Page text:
Mercedes-AMG C63 has a smaller engine but is bigger in performance

Latest AMG bestseller has a smaller engine but is bigger in performance

Many people are familiar with the latest Mercedes- Benz C-class, which has been praised for its classy interior and on-road refinement. Not surprisingly, it is currently the most popular premium saloon in its category.

In Singapore, the C-class is available in three engine variants, all with four cylinders, with a single turbocharger and under 2 litres.

All that is about to change. Meet the brand new Mercedes-AMG C63. It is not a 6.3-litre car as the badge suggests and does not even sport the 6,208cc of the previous C63.

Instead, it is powered by a brand new 4-litre V8. This engine was most recently seen in the Mercedes-AMG GT.

While it loses more than 2,000cc in engine displacement compared to the last C63, it gains two turbochargers. The result is an engine with 476bhp and 650Nm - 19bhp and 50Nm more than before. More significantly, while the 6.2 V8's peak torque of 600Nm is attainable at 5,000rpm, the new car promises its meaty thrust from as low as 1,750rpm to 4,500rpm - the range that matters most in real-world driving.

The S version churns out even more - 510bhp and 700Nm. The new engine is said to use 32 per cent less fuel than its predecessor.

Anyone lamenting the demise of naturally aspirated AMG V8s will be wasting tears. This engine is a real peach, incredibly linear in its response and uncannily lag-free. It catapults the C63 and C63 S from a standstill to 100kmh in 4.1 and 4 seconds respectively.

Four tailpipes provide all the wonderful aural drama that one has come to expect from AMG. The C63 S even has a button that opens the diverter valve in the exhaust for the full orchestra treatment all the time.

In addition to more power and torque, the S version comes with an electronically controlled limited slip differential and a driver-selectable Race mode. On the Autodromo Internacional Algarve racing circuit here, the C63 S in Race setting behaved like a thoroughbred track car.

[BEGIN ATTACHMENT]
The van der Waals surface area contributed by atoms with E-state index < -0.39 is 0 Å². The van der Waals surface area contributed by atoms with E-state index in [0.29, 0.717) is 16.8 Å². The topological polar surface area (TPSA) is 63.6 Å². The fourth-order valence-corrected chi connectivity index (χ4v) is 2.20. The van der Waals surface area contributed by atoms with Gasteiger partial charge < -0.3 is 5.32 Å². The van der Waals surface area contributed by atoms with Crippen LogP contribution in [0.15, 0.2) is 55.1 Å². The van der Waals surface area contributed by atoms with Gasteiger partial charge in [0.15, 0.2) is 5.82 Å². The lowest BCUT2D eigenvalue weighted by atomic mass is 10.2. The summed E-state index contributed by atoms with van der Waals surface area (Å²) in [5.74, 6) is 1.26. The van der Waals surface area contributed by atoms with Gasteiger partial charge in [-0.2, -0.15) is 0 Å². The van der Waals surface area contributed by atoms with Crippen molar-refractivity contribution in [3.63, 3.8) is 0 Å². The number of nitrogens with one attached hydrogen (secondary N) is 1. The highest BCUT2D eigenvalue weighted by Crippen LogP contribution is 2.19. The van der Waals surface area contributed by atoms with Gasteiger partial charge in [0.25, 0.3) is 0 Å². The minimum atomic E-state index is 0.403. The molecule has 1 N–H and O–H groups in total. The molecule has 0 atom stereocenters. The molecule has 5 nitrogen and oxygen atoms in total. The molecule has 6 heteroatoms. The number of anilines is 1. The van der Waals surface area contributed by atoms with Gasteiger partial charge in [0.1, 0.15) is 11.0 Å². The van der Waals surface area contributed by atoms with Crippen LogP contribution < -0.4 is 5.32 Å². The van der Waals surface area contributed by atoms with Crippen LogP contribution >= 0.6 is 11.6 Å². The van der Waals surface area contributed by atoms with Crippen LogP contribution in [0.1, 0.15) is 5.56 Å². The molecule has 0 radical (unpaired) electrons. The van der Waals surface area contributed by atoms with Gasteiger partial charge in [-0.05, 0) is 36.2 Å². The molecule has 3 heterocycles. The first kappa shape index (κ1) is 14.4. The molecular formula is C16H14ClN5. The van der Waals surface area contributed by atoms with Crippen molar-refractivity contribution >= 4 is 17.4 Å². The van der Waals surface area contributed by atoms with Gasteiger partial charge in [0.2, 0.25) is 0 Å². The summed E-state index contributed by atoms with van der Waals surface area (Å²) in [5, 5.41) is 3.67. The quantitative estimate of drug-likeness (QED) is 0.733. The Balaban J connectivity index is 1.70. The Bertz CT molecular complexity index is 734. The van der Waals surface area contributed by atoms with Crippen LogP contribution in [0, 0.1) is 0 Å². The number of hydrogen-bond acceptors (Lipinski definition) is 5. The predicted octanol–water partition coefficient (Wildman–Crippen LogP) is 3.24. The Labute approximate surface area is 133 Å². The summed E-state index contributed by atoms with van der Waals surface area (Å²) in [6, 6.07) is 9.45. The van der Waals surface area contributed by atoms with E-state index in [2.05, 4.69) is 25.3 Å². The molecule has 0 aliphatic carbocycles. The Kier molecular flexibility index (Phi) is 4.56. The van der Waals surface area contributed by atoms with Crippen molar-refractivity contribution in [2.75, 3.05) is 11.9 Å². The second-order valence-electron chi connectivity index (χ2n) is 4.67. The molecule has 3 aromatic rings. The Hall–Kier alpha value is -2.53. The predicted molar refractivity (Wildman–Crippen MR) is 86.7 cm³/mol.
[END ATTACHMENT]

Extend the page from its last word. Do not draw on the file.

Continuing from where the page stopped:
Power, as they say, is nothing without control. A powerful braking system is the first element of control you discover because when you floor the right pedal, the C63 S approaches the corner ahead with monumental ferocity.

Electro-mechanical steering, which, according to some cynics, is inferior to the traditional hydraulic model, works brilliantly in the C63 and is actually sharper and has more feel than in the old car.

AMG's SpeedShift MCT 7, which is a seven-speed automatic with a multi- plate clutch instead of fluid-based torque converter, shifts gears instantly, whether automatically or manually via paddle shifters. It even does a double-clutch throttle blip by itself.

Through the corners, the car rolls very little, understeers mildly only in extreme situations and has plenty of grip, thanks to its electronic differential, which maintains traction on both rear tyres at all times - as long as you do not get too greedy with the accelerator pedal.

Even then, when the tail does start to step out, the car responds expertly to throttle inputs and steering corrections. An experienced drifter would simply love this car.

But how does it behave in a softer setting on normal roads? Actually, quite impressively. Both AMG cars can attack mountain roads at an alarming pace. Compact C-class dimensions contribute to nimbleness on narrow, twisty roads. But what really makes this a driver's car is the way it communicates and responds.

It is easy to drive quickly, easy to access its power reserves and easy to keep it planted on the tarmac. Its electronic stability program can be switched off, but that is not advisable unless you are on a skid pad. It is best to leave the car in ESP Sport when it is dry and ESP On (the default) when it starts to rain.

The suspension, too, can be tuned to three different levels of damping. For most roads, the car rides and behaves well enough in the Comfort setting, but it is also surprisingly usable even in maximum stiffness.

Looks-wise, the new AMG has its own front end, comprising a deeper bumper with an almost full-width air intake, a bulging bonnet and slightly wider fenders with a C-shaped recess for the V8 Biturbo badge. What most people will see, however, is the thin boot spoiler, finned rear valance and a quartet of parallelogram-shaped tailpipes, disappearing into the horizon.

The excellent C-class interior gets a few AMG tweaks, such as a three-spoke steering wheel, instrument faces with carbon-fibre accents, additional menus on the multi-function display (including boost pressure and even a lap timer), and sports seats. As always with Mercedes- Benz cars, the options list can be quite a burden when you need to take your pick. This car's base price is likely to be upwards of $450,000.

You can have your C63 or C63 S as a saloon or a rather handsome station wagon, which is slightly heavier but takes only 0.1 seconds more for the 0-100kmh sprint. Whatever the body style, it is one of the finest five-seater supercars of all time.

The writer is a regular contributor to Torque, a motoring monthly published by SPH Magazines.

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